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Research Article

Parts, Wholes, and Context in Reading: A Triple Dissociation

  • Denis G. Pelli mail,

    To whom correspondence should be addressed. E-mail: denis.pelli@nyu.edu

    Affiliation: Psychology and Neural Science, New York University, New York, New York, United States of America

    X
  • Katharine A. Tillman

    Affiliation: Psychology and Neural Science, New York University, New York, New York, United States of America

    X
  • Published: August 01, 2007
  • DOI: 10.1371/journal.pone.0000680

Reader Comments (10)

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Base rates of substituting a word by itself, a nearly identical string, or another valid word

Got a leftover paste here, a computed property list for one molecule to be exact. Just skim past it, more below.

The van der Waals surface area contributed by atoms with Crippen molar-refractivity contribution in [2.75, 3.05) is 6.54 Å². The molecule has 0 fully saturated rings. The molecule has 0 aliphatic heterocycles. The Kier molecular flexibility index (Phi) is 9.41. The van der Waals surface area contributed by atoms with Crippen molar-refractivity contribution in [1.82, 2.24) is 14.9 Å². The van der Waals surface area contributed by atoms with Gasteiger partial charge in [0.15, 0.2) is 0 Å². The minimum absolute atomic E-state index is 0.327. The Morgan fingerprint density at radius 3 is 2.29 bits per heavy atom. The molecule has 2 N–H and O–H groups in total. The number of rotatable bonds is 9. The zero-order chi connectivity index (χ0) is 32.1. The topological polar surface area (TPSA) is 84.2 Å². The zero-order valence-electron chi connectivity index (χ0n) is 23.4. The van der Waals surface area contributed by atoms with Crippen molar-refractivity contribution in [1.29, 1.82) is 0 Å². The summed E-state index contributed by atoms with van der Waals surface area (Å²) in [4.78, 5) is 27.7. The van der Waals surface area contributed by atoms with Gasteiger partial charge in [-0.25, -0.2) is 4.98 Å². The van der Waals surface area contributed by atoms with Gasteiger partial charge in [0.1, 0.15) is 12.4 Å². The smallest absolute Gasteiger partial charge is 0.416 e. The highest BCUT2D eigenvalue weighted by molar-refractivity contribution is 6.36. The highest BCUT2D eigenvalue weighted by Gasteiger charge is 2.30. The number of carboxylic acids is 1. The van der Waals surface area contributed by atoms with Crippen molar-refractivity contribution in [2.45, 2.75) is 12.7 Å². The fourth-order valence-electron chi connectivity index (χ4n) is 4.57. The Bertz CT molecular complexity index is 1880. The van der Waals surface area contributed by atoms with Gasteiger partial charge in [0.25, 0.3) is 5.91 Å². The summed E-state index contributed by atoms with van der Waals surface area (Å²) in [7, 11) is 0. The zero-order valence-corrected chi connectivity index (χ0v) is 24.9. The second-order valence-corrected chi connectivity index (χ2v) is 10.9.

Posted by Potsdam_EM_Group on 28 Sep 2007 at 22:11 GMT

Many letters could only be substituted by themselves and all other letters were in some cases substituted by themselves. As a consequence, many words may not have changed at all or only slightly rendering identification easier than in cases with multiple substitutions. Therefore, can the authors tell the percentage of words that were replaced by themselves or very similar strings? Moreover, some substitutions will have resulted in the creation of new valid words (e.g., arc <-> are, bill <-> hill, if <-> it; end <-> and). These cases may have encouraged readers to give incorrect responses. How often did such cases occur?


RE: Base rates of substituting a word by itself, a nearly identical string, or another valid word

DenisPelli replied to Potsdam_EM_Group on 26 Oct 2007 at 17:03 GMT

In a 583-word sample of text used in the experiments with the L knockout applied, 28% of the words did not change, and 3% were cases where substitution resulted in valid (but incorrect) words.

Denis Pelli & Katharine Tillman
http://psych.nyu.edu/pell...